A couple of years ago I was organising a conference on population, peak oil and climate change and their impact on the MDGs. “What are the MDGs?” asked some of the invited speakers. I was slightly shocked that they didn’t know. But neither did a whole lot of friends, even when I spelt out it out: Millennium Development Goals.
In 2000, all 192 member states of the United Nations agreed to eight development goals, the MDGs, that they agreed to achieve by 2015. The eight goals include three concerned directly with health:
- MDG 4 to reduce the child mortality rate;
- MDG5 to improve maternal health; and
- MDG 6 to combat HIV-AIDS, malaria and other diseases.
It is now 2010, two thirds of the way to 2015. Many countries are on track; many are not. Indeed the number of women dying during childbirth in Papua New Guinea has not declined; far worse, it doubled in the past 14 years.
Fortunately, ignorance about the MDGs does not extend to the non-government organisation (NGO) community, and more than 2,000 NGO representatives flocked to Melbourne at the end of August for the 63rd Annual United Nations Department of Public Information UN DPI/NGO Conference, entitled “Advance Global Health - Achieve the MDGs”.
Roundtable plenary sessions were interspersed with numerous workshops including one organised by the Australian Reproductive Health Alliance (ARHA) focusing on MDG5 - maternal health. Some 400,000 women and girls die each year from pregnancy and childbirth related causes, and millions more suffer illness and disability. Many of them die from a lack of trained health professionals during childbirth. In Latin America, unsafe, botched abortions cause one-quarter of all maternal deaths - 6,000 each year. Globally, poor sexual and reproductive health makes up two-thirds of the burden of disease for women of reproductive age. Pregnancy and childbirth is the largest killer of girls aged 15-19.
The ramifications are horrendous. The death of either parent, but particularly the mother for a young child, is traumatic. Children whose mothers died are much more likely to die themselves, particularly those under one-year-old.
Yet most of these maternal deaths and disabilities can be prevented. What is needed is a wide range of reproductive health services including: family planning, or birth spacing, services; antenatal care; skilled attendance at delivery; postnatal care; management of obstetric and neonatal complications and emergencies; prevention of gender-based violence; and many more. Recognising this, the international community at the 2005 World Summit added a new target, MDG5b: universal access to reproductive health by 2015.
New Zealand-born Director-General of the International Planned Parenthood Federation (IPPF), Dr Gill Greer, claimed in June this year at a UN General Assembly side-event that "MDG 5b -the promise of universal access to reproductive health - is, in many ways, the cornerstone that underpins the MDG framework". And this is exactly what we agreed to in the ARHA workshop: that adoption of MDG5 was critical to achieving all the MDGs, not just that relating to maternal health. Women hold up half the sky, they say. No society can afford to lose women in their child-bearing years - many still teenagers - from essentially preventable causes.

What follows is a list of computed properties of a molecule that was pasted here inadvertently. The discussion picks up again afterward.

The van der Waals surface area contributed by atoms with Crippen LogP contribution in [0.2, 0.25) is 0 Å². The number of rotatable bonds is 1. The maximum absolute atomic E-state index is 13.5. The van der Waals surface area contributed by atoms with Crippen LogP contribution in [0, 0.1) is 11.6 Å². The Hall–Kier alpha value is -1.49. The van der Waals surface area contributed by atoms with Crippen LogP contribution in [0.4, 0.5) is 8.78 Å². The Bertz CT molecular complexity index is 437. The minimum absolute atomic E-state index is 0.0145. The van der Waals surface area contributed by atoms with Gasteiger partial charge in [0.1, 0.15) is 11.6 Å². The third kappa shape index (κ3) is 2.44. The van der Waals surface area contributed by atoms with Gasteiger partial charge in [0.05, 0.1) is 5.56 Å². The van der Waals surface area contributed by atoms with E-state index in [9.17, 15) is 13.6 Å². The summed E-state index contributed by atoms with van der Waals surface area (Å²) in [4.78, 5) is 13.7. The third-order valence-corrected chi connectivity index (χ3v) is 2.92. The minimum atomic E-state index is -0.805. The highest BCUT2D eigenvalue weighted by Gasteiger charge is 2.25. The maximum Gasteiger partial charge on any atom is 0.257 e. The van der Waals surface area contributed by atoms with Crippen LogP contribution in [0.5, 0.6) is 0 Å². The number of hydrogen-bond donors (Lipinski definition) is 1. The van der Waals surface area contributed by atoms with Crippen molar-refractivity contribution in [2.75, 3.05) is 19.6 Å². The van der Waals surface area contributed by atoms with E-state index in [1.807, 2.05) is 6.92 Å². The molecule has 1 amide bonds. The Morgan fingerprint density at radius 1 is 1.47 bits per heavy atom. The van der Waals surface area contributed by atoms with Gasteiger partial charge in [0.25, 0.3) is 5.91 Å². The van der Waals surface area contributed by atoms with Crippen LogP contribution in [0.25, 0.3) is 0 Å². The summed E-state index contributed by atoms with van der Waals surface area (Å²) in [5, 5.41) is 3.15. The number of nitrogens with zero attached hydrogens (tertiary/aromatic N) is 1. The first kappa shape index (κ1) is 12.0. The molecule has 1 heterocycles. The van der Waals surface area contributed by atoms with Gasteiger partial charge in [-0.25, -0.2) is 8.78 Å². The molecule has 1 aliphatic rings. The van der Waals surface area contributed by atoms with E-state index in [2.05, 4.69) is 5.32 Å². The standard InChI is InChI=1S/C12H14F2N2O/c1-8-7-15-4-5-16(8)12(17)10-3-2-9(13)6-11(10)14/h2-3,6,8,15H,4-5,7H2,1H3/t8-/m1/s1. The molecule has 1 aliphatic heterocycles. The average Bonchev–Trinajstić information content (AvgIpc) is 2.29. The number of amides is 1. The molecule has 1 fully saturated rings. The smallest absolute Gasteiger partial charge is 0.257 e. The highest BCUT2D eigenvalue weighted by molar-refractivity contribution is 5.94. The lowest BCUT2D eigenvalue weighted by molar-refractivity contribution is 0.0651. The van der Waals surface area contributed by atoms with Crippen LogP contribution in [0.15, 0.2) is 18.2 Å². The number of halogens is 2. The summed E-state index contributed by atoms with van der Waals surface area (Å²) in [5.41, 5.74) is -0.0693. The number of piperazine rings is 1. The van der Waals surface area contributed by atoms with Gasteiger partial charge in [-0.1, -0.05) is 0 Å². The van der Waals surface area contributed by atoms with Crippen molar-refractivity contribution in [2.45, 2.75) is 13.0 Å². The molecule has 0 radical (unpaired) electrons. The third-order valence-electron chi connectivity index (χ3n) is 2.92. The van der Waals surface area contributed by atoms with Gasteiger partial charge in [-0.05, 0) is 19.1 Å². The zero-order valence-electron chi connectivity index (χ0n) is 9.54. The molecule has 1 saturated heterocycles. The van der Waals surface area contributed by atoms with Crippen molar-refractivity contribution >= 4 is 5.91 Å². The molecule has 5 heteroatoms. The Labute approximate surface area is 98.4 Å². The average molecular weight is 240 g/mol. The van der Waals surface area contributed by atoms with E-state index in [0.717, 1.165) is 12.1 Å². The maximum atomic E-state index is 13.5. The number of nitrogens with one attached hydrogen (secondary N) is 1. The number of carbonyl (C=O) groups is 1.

The combination of maternal and infant mortality costs $15 billion annually. To deal with this in the 75 countries with the highest rate would cost $4-6 billion. For economic reasons alone, never mind the prevention of untold distress and misery, it would seem prudent to find the money from somewhere. At one of the roundtable sessions, Dr Sue Wareham, from the Medical Association for the Prevention of War, put the question of finance in perspective. Global military spending is $1.4 trillion annually. To achieve all the MDGs it would cost less than a tenth of this - $135 billion: $4-6 billion is a fraction even of this.
By the end of the second day of the DPI-NGO conference, the organisers had posted a draft Declaration on the doors to the plenary hall. It would be put to the attendees the next, the final, day. It recognised that more than 340,000 die each year of pregnancy-related causes, but in its recommendations there was no mention of reproductive health nor even gender equality that must go hand in hand with measures to achieve good maternal health. My friends and I indulged in some small scale graffiti, adorning the draft document with our suggestions. The next morning, ARHA officials and those from Sexual Health and Family Planning (SHFPA) advocated hard for the inclusion of access to reproductive health in the recommendations.
But it was not to be. The organisers had belatedly included the words “Ensure gender equality, empower women and expand programs to end violence against women”. Fine and good, but no mention of reproductive health. The Declaration nevertheless passed overwhelmingly.
Ian Howie, Board Member of AHRA and former Country Representative of the UN Population Fund in Vietnam, while acknowledging afterwards that the Declaration covered many needy areas, protested that ignoring sexual and reproductive health “runs contrary to an internationally accepted MDG goal”.
So what’s the problem? Does it relate to the fact that so many NGOs are faith-based and they associate the words “reproductive health” with abortion? Does the fact that sexual and reproductive health are complementary make people uneasy? Safe motherhood is a worthy objective, but we don’t want teenagers having sex before marriage, do we? Does it lie in some deep-rooted misogyny? How can a declaration recommend for gender equality but not recommend for the very services that would ensure that equality? How can a UN conference not include one of its own MDG targets?
The UN meets again in New York later in September to address all the MDGs. Let’s hope they get it right this time.